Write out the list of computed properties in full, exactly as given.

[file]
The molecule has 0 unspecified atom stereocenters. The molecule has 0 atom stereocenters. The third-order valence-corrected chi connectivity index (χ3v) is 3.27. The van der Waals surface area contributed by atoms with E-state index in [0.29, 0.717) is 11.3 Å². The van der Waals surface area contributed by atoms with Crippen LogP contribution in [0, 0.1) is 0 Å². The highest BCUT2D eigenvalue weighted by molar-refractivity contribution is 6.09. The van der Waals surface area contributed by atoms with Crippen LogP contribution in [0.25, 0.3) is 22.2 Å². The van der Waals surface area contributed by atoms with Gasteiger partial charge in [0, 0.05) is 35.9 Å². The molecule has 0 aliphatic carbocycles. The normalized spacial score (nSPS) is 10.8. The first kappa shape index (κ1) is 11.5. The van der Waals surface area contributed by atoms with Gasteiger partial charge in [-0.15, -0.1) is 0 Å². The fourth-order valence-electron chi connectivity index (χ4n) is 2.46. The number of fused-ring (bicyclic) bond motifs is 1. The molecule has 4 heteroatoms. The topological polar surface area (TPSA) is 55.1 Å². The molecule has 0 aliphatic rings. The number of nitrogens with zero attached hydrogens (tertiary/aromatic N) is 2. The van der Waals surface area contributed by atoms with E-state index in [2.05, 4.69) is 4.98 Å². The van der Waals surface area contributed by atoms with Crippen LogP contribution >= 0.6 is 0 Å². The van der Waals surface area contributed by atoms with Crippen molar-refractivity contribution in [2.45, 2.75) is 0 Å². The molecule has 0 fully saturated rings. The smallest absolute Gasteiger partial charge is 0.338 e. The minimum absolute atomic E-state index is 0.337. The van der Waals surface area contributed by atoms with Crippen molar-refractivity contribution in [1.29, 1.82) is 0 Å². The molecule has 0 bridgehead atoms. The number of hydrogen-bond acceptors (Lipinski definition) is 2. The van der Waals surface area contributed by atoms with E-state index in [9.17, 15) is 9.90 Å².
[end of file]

The molecule has 0 unspecified atom stereocenters. The molecule has 0 atom stereocenters. The third-order valence-corrected chi connectivity index (χ3v) is 3.27. The van der Waals surface area contributed by atoms with E-state index in [0.29, 0.717) is 11.3 Å². The van der Waals surface area contributed by atoms with Crippen LogP contribution in [0, 0.1) is 0 Å². The highest BCUT2D eigenvalue weighted by molar-refractivity contribution is 6.09. The van der Waals surface area contributed by atoms with Crippen LogP contribution in [0.25, 0.3) is 22.2 Å². The van der Waals surface area contributed by atoms with Gasteiger partial charge in [0, 0.05) is 35.9 Å². The molecule has 0 aliphatic carbocycles. The normalized spacial score (nSPS) is 10.8. The first kappa shape index (κ1) is 11.5. The van der Waals surface area contributed by atoms with Gasteiger partial charge in [-0.15, -0.1) is 0 Å². The fourth-order valence-electron chi connectivity index (χ4n) is 2.46. The number of fused-ring (bicyclic) bond motifs is 1. The molecule has 4 heteroatoms. The topological polar surface area (TPSA) is 55.1 Å². The molecule has 0 aliphatic rings. The number of nitrogens with zero attached hydrogens (tertiary/aromatic N) is 2. The van der Waals surface area contributed by atoms with E-state index in [2.05, 4.69) is 4.98 Å². The van der Waals surface area contributed by atoms with Crippen LogP contribution >= 0.6 is 0 Å². The van der Waals surface area contributed by atoms with Crippen molar-refractivity contribution in [2.45, 2.75) is 0 Å². The molecule has 0 fully saturated rings. The smallest absolute Gasteiger partial charge is 0.338 e. The minimum absolute atomic E-state index is 0.337. The van der Waals surface area contributed by atoms with Crippen molar-refractivity contribution in [1.29, 1.82) is 0 Å². The molecule has 0 bridgehead atoms. The number of hydrogen-bond acceptors (Lipinski definition) is 2. The van der Waals surface area contributed by atoms with E-state index in [9.17, 15) is 9.90 Å².